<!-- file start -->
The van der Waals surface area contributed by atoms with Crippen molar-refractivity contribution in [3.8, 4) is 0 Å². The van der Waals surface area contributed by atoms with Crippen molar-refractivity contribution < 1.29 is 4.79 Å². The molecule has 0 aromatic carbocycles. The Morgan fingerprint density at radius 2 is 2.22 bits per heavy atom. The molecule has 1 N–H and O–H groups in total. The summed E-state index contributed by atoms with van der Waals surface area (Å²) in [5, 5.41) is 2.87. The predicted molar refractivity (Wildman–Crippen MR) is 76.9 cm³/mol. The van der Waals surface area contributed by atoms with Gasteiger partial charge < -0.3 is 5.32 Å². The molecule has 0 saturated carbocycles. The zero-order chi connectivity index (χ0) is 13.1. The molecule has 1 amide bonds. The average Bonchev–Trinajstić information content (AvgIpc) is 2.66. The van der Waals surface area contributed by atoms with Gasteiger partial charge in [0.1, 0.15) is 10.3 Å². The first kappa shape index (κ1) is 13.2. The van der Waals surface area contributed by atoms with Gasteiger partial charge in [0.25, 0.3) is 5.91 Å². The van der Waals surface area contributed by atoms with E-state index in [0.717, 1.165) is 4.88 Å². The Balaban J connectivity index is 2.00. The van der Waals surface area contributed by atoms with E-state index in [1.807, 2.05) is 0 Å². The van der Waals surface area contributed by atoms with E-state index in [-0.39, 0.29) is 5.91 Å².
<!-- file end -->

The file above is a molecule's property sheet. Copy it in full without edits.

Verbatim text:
The van der Waals surface area contributed by atoms with Crippen molar-refractivity contribution in [3.8, 4) is 0 Å². The van der Waals surface area contributed by atoms with Crippen molar-refractivity contribution < 1.29 is 4.79 Å². The molecule has 0 aromatic carbocycles. The Morgan fingerprint density at radius 2 is 2.22 bits per heavy atom. The molecule has 1 N–H and O–H groups in total. The summed E-state index contributed by atoms with van der Waals surface area (Å²) in [5, 5.41) is 2.87. The predicted molar refractivity (Wildman–Crippen MR) is 76.9 cm³/mol. The van der Waals surface area contributed by atoms with Gasteiger partial charge < -0.3 is 5.32 Å². The molecule has 0 saturated carbocycles. The zero-order chi connectivity index (χ0) is 13.1. The molecule has 1 amide bonds. The average Bonchev–Trinajstić information content (AvgIpc) is 2.66. The van der Waals surface area contributed by atoms with Gasteiger partial charge in [0.1, 0.15) is 10.3 Å². The first kappa shape index (κ1) is 13.2. The van der Waals surface area contributed by atoms with Gasteiger partial charge in [0.25, 0.3) is 5.91 Å². The van der Waals surface area contributed by atoms with E-state index in [0.717, 1.165) is 4.88 Å². The Balaban J connectivity index is 2.00. The van der Waals surface area contributed by atoms with E-state index in [1.807, 2.05) is 0 Å². The van der Waals surface area contributed by atoms with E-state index in [-0.39, 0.29) is 5.91 Å².